Straws. “Single-use” bags. Fracking. Kids’ fast food meal toys. Water bottles. Environmentalists’ rush to ban things that improve people’s lives is about to claim a new victim – good-tasting food.
Bloomberg reports that Berkeley, California’s ban on using natural gas in new homes or businesses has chefs and restauranteurs raising the alarm that food is about to taste a lot worse:
The California Restaurant Association is warning that the flame-seared meat and charred vegetables that foodies have grown so accustomed to ordering will become a thing of the past in Berkeley, California, which in July became the first city in America to end new gas hook-ups in an effort to curb global-warming emissions. The group is suing the city in federal court.
Taking away a chef’s natural gas stove is akin to “taking paint away from a painter and asking them to create a masterpiece,” said Robert Phillips, a chef and chairman of the Chef De Cuisine Association of California.
Bloomberg says Berkeley isn’t an isolated case:
At least a dozen other cities in California have passed similar measures, and the movement is bleeding into communities outside the Golden State. Brookline, a town outside of Boston, voted this week to block gas hookups in new buildings. Seattle has also been considering a ban. Two major utilities in New York have imposed moratoriums on new service as the state blocks pipeline projects.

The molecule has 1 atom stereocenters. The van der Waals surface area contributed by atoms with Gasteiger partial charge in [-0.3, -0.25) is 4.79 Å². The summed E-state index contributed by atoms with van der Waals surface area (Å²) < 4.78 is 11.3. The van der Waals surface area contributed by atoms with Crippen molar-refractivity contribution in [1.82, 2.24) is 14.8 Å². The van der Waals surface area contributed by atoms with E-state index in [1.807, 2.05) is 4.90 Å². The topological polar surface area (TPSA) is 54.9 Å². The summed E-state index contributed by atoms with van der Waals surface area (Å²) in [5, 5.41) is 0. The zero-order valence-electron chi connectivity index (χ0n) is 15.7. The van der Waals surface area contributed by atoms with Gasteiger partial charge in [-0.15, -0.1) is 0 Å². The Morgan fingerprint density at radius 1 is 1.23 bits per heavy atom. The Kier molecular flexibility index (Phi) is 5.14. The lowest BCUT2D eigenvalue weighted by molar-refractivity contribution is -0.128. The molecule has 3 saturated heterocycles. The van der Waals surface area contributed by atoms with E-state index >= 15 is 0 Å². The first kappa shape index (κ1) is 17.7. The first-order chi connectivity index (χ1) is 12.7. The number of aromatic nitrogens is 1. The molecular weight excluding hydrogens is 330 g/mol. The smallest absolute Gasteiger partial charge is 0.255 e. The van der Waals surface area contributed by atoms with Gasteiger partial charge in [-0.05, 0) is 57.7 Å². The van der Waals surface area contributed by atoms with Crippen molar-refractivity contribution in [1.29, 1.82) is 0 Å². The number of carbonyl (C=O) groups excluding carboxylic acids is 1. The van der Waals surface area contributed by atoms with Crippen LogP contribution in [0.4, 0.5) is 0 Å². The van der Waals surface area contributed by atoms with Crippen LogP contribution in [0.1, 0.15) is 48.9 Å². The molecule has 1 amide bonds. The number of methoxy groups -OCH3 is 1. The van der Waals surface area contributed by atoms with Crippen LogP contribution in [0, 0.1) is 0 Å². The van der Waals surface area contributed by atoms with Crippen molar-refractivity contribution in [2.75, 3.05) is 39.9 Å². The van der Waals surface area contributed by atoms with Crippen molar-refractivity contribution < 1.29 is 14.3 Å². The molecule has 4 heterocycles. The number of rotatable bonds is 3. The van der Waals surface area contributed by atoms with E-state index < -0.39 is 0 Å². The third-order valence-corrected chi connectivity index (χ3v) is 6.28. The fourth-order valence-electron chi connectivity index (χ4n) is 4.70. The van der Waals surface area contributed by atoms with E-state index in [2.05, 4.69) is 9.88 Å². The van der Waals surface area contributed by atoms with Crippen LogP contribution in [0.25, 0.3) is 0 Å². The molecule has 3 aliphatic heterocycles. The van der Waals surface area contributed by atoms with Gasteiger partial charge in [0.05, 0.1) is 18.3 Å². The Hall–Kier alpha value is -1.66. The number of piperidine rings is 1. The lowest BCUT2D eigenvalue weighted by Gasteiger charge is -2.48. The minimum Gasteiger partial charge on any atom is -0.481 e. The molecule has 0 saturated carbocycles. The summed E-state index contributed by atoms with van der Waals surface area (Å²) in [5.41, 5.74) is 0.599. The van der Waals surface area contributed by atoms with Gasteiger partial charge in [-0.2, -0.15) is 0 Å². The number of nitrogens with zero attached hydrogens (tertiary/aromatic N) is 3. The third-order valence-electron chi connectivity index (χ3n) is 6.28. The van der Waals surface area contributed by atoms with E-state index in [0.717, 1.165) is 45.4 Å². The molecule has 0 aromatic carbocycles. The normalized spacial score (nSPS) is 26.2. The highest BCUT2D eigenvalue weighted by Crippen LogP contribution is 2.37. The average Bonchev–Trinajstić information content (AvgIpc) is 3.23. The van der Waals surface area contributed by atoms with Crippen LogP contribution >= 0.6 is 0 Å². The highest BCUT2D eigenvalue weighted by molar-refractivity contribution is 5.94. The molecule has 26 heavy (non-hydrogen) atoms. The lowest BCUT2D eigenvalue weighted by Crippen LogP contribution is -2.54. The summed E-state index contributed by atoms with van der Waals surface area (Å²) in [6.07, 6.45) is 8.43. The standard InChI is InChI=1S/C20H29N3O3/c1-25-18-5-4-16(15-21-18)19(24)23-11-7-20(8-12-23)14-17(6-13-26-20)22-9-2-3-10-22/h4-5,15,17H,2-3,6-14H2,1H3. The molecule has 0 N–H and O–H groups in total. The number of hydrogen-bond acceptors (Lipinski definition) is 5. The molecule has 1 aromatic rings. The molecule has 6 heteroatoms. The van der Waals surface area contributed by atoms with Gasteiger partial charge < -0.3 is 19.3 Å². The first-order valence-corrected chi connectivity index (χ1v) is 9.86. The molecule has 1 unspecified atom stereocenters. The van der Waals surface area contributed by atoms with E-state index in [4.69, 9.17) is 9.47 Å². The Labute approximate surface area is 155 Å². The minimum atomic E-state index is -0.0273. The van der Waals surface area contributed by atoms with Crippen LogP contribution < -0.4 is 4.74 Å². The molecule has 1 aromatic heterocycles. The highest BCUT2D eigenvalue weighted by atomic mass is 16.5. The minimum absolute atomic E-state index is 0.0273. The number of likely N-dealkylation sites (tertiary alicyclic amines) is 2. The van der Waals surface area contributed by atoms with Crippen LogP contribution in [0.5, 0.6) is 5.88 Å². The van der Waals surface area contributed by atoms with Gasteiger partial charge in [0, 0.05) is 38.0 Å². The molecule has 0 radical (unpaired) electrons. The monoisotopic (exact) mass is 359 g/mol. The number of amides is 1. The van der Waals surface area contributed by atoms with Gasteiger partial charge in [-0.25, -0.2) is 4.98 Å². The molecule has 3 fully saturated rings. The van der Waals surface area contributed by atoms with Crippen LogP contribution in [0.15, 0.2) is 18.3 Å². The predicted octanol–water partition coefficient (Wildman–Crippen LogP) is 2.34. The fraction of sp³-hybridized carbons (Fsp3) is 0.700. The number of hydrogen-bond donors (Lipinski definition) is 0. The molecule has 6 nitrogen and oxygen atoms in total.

Just as proposals to ban natural gas infrastructure projects are misguided, Berkeley and other cities are missing the bigger picture when it comes to natural gas.
The role of natural gas in reducing carbon emission – not to mention providing people with a reliable energy source – is widely accepted and underpinned by a steady stream of data:
- Nearly one-fifth of total U.S. emissions savings since 2010 have been the result of coal-to-gas switching, according to the analysis, according to a report from the International Energy Agency (IEA).
- Globally, the IEA said more than 500 million tons of CO2 emissions have been avoided in the past decade as a result of increased use of natural gas.
- The U.S. Energy Information Administration says energy-related carbon emissions are about 13 percent below 2005 levels as a result of greater use of natural gas.
- This trend is expected to continue in 2019, with the EIA predicting natural gas to help drive a 2 percent decrease in energy-related carbon emissions.
Instead of enacting laws and pursuing policies that inconvenience taxpayers and reduce their quality of life, policymakers should focus on realistic and meaningful solutions with realistic timelines that won’t negatively impact American families.